“We sometimes come into conflict with our former ideas.”
Einstein tells us the year we’re meeting him is 1946. But the play doesn’t do a very good job of putting that in context. It’s ten years after the death of his second wife (though that doesn’t seem to be significant to the play). It’s nine years before Einstein himself will die at the age of 76 (though again, same note). It’s perhaps not even a year since the atomic bomb was dropped on Japan, bringing an end to World War II. Here, Einstein is troubled in his dreams by what his theories had a hand in creating, but the play doesn’t seem to focus much on that either. It doesn’t really seem to focus on anything more than giving a general travelogue through various points in the life of Einstein from childhood to the day we meet him.
“Although the universe presents us with many riddles, they are not unsolvable ones.”
When you type Einstein and 1946 into a basic internet search, you find him on the cover of Time Magazine, his face painted next to a mushroom cloud with his famous E=mc2 formula inside it (which he must have “loved”). You find mention of a lecture he gave when receiving an honorary degree from Lincoln University. And you find an article he penned on racial bias in America (he was a member of the NAACP, and drew a lot of parallels between the treatment of the Jews in Germany and “negroes” in the U.S. He looked at racism like a disease infecting a country, a disease that could hopefully be eradicated.) Not much of that figures in the play.
“The search for truth is always more important than its possession.”
The play also doesn’t seem particularly preoccupied with Einstein’s personal life. Passing reference is made to his two wives and his children (what must it be like to be Einstein’s children?) No mention is made of his womanizing, or the fact that he was carrying on an affair with the woman who would become his second wife at the same time he was in the process of divorcing his first wife. I’m not arguing for a lurid TV-movie version of his life by any means. I’m more interested in the life of the mind this play is also more intent on pursuing. But it’s interesting how this script skillfully avoids dwelling on the man’s family life for fear of being pulled down that particular rabbit hole of distractions.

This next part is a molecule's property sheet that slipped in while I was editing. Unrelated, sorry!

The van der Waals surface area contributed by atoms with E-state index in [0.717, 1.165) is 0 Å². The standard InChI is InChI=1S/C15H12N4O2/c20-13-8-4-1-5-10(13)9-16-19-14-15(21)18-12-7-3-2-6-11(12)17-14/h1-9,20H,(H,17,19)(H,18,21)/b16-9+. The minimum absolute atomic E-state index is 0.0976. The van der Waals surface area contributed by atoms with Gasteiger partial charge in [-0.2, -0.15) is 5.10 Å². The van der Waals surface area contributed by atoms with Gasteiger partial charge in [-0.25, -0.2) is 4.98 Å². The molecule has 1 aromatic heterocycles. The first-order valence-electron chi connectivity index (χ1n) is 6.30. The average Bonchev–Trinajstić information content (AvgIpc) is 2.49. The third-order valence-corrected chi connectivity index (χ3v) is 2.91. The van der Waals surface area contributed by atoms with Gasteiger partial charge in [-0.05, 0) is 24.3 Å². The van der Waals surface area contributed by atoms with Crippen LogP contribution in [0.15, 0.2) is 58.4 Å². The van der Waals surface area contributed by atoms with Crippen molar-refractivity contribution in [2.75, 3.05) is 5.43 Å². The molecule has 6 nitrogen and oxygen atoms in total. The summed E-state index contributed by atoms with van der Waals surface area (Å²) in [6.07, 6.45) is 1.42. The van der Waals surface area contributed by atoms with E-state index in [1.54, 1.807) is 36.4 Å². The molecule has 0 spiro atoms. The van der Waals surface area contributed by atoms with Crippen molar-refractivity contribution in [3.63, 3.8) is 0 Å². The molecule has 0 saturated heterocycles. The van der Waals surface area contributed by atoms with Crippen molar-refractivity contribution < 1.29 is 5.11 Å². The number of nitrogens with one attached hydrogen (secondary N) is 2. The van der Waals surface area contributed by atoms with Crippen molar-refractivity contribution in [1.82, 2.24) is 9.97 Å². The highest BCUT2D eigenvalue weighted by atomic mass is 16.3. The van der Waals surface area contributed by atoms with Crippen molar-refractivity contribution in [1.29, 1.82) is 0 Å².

“And the dead - can the same science that destroyed them bring them back to life?”
Einstein: A Stage Portrait is fairly successful at taking us inside the mind of a man with a passion for learning what makes the world tick. I just wish it had more of a focus. But even some Einstein, however meandering, is better than no Einstein. Also, due to the play’s brevity, the theater is inviting in experts in history and science to take part in audience discussions after the show alongside Schuch in his Einstein outfit. (Selfies with Einstein after the show are encouraged.) Einstein is a pleasant and high-minded way for Matchbox Theater to launch this new phase of its life. (through October 1, 2017)
3.5 stars - Highly Recommended